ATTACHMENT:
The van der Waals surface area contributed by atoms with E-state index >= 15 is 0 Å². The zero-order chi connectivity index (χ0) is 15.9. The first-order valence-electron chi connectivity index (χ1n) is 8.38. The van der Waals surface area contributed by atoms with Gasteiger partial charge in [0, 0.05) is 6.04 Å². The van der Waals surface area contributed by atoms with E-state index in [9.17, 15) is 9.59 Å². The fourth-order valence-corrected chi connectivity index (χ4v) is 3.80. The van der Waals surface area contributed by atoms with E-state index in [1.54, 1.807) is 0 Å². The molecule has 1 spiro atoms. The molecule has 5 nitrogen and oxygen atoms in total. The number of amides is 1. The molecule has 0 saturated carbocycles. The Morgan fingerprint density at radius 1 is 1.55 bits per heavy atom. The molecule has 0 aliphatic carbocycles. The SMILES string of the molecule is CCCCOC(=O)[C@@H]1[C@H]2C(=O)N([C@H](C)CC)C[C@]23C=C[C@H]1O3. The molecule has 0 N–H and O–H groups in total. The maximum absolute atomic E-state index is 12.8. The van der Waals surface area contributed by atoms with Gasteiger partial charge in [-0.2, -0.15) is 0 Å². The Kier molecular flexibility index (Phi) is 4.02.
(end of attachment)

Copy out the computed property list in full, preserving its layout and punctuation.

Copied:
The van der Waals surface area contributed by atoms with E-state index >= 15 is 0 Å². The zero-order chi connectivity index (χ0) is 15.9. The first-order valence-electron chi connectivity index (χ1n) is 8.38. The van der Waals surface area contributed by atoms with Gasteiger partial charge in [0, 0.05) is 6.04 Å². The van der Waals surface area contributed by atoms with E-state index in [9.17, 15) is 9.59 Å². The fourth-order valence-corrected chi connectivity index (χ4v) is 3.80. The van der Waals surface area contributed by atoms with E-state index in [1.54, 1.807) is 0 Å². The molecule has 1 spiro atoms. The molecule has 5 nitrogen and oxygen atoms in total. The number of amides is 1. The molecule has 0 saturated carbocycles. The Morgan fingerprint density at radius 1 is 1.55 bits per heavy atom. The molecule has 0 aliphatic carbocycles. The SMILES string of the molecule is CCCCOC(=O)[C@@H]1[C@H]2C(=O)N([C@H](C)CC)C[C@]23C=C[C@H]1O3. The molecule has 0 N–H and O–H groups in total. The maximum absolute atomic E-state index is 12.8. The van der Waals surface area contributed by atoms with Gasteiger partial charge in [-0.2, -0.15) is 0 Å². The Kier molecular flexibility index (Phi) is 4.02.